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BAGHDAD — Hopes that Iraqi lawmakers could swiftly agree on new political leadership and halt a slide back into civil war were set back Tuesday when the first parliamentary session ended in an impasse after less than two hours.

Sunni Muslim and Kurdish lawmakers walked out of the chaotic session, the first since April elections, at which a parliamentary speaker was due to be nominated. That is considered the first step in selecting a new government, including a prime minister. Deprived of a quorum, acting speaker Mahdi Hafidh adjourned parliament for at least a week.

Sunni leaders said before the session that they wanted to know whom the largest bloc, the Shiites, planned to nominate for prime minister. After days of meetings, Shiite lawmakers have failed to agree on whether to back the embattled Prime Minister Nouri Maliki for a third term or nominate another contender, such as former vice president Adel Abdel Mahdi or the onetime CIA ally, Ahmed Chalabi.

The delay leaves Maliki in power in a caretaker role despite opposition from Sunnis and Kurds, who want him to step aside. Sunnis have blamed Maliki for running a Shiite-led dictatorship that has fueled the insurgency.

“We have to have a change and to have our demands be met for our people,” Bafar Ani, a spokesman for the Sunni bloc, told reporters after the session.

Shiite lawmakers blamed the Sunni bloc for holding up the political process.

“They have made the session confused,” said Ali Fayadh, a Shiite lawmaker. “We don’t know what will happen next.”

U.S. officials and Iraq’s top cleric, Shiite Ayatollah Ali Sistani, have called on squabbling lawmakers to quickly form an inclusive government that shares power among all ethnic and religious groups in order to combat a raging Sunni insurgency that has wrested large chunks of the country from Iraqi government forces.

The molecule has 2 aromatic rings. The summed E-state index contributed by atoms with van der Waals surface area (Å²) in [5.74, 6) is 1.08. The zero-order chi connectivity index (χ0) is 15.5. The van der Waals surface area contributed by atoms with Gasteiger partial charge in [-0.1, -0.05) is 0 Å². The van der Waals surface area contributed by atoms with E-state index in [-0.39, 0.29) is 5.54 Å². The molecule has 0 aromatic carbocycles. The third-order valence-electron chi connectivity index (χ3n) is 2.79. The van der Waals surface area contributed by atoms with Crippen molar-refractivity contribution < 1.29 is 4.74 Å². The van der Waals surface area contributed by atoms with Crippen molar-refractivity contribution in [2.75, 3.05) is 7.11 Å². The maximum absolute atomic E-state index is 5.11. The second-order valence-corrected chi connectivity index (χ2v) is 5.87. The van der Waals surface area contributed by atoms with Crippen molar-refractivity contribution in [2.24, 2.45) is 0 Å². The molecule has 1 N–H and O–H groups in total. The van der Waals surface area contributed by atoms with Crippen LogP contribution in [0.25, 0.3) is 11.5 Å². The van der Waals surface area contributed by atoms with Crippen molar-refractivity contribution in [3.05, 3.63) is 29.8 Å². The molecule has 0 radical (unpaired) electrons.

Underscoring the crisis, the United Nations said Tuesday that more than 2,400 Iraqis were killed in June — the vast majority of them civilians — making it the deadliest month since the height of the sectarian war in 2007.

Yet observers said the unruly opening of parliament — which featured lawmakers shouting at one another in scenes familiar from past years — did not match the urgency of Iraq’s political crisis.

“I never have high hopes for Iraqi politics, but today was honestly a new low,” said Fanar Haddad, a political scientist at the National University of Singapore’s Middle East Institute.

“It was clear that the political elite don’t see what’s going on as a national emergency. They just see it as a new variable in their incessant political quarrels and the pursuit of their own political fortunes.”

Los Angeles Times special correspondent Hussein Kadhim contributed to this report.

AFP Photo/ Ahmad al-Rubaye

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Jeff Danziger lives in New York City. He is represented by CWS Syndicate and the Washington Post Writers Group. He is the recipient of the Herblock Prize and the Thomas Nast (Landau) Prize. He served in the US Army in Vietnam and was awarded the Bronze Star and the Air Medal. He has published eleven books of cartoons, a novel and a memoir. Visit him at DanzigerCartoons.

Ralph Reed

CHARLOTTE, N.C. — In a Colorado church early this summer, one of that state’s Republican representatives, House member Lauren Boebert, spoke, as she always does, with definitive conviction: “The church is supposed to direct the government. The government is not supposed to direct the church. … I’m tired of this separation of church and state junk that’s not in the Constitution.”

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